Kenya joined the rest of the world in marking Labor Day on Thursday as the government pleaded with workers for more time to assess the performance of the economy before it can increase their salaries.
Labor Cabinet Secretary Kazungu Kambi, who presided over the celebrations, asked workers across the country to be patient stating that although the constitution allows workers to strike over salary increment, industrial action should be done within the prevailing laws and other rights and conditions.
"Before this year ends we will be able to ascertain the economic index and see if we can increase salaries accordingly. We are pleading for more time since we are a new government," Kambi told thousands of workers in central Nairobi.
He said the government was also looking into improving working conditions of Kenyans in Saudi Arabia, Qatar, the United Arab Emirates, Jordan and Kuwait.
"There is urgent need for establishment of an alternative dispute resolution mechanism to avoid the confusion we have seen in the Industrial Court," he said.
President Uhuru Kenyatta in his speech called on workers to raise productivity even as they seek better terms and decried that over 11 million man hours were lost due to strikes last year.
Kenyatta said last year alone, the government received 44 strike notices which brought industrial unrest affecting more than 300,000 workers.
Kenyatta called on workers to explore other avenues in resolving industrial disputes. He noted that constant strike hurts the economy.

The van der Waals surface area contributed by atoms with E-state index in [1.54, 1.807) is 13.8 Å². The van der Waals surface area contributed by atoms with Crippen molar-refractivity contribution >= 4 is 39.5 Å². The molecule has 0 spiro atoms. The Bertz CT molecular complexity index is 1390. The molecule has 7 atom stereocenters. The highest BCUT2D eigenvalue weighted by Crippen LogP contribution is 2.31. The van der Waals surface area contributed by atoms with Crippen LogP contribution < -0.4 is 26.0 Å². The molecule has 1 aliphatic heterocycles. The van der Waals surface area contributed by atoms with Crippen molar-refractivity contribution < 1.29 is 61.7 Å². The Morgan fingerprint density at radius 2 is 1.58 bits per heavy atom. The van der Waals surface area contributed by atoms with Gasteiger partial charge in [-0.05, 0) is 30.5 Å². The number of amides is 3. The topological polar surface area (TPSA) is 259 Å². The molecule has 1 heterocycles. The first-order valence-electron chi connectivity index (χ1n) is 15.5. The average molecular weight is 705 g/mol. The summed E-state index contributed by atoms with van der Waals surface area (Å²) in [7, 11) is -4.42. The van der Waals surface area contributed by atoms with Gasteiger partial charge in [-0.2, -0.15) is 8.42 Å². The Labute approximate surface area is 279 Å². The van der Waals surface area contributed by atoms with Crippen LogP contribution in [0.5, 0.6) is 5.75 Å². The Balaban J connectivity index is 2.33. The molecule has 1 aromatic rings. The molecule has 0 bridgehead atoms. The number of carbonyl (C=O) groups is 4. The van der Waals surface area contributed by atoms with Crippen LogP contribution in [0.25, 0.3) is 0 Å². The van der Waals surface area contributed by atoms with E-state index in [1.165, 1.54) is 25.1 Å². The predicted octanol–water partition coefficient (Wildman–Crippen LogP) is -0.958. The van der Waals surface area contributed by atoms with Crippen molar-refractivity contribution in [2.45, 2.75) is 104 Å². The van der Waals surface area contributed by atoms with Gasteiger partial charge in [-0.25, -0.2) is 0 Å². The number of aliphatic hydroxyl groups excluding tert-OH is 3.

"Although all the strikes reported were resolved through conciliation and mediation under the Ministry of Labor and other government agencies, these are still massive losses for a country that faces other major challenges," he said in his Labor Day speech read by Kambi.
He also called on employers to ensure safety of workers at work place. He noted that too many Kenyans work in conditions that damage their health, or dishonor efforts.
"Through occupational safety and health inspections, medical examination of workers, testing and examination of plants and equipment and training of workers in occupational safety and health, we have slowly begun to ensure that each and every Kenyan who labors does so in an environment that is safe," he said.
"But more is required, which is why my government has prepared a National Policy on Occupational Safety and Health, which was launched in November last year."
The policy contains a roadmap for protecting health and safety at work, and for strengthening the legal framework that protects rights at places of work.
Of particular importance are its provisions on equitable compensation and rehabilitation for those who may be injured at work or contract occupational diseases.
"There is no doubt that Kenyan workers are among the most diligent to be found anywhere, but even as you pursue claims for better pay and better conditions, do not risk the health of the national economy, on which we all depend," Kenyatta said.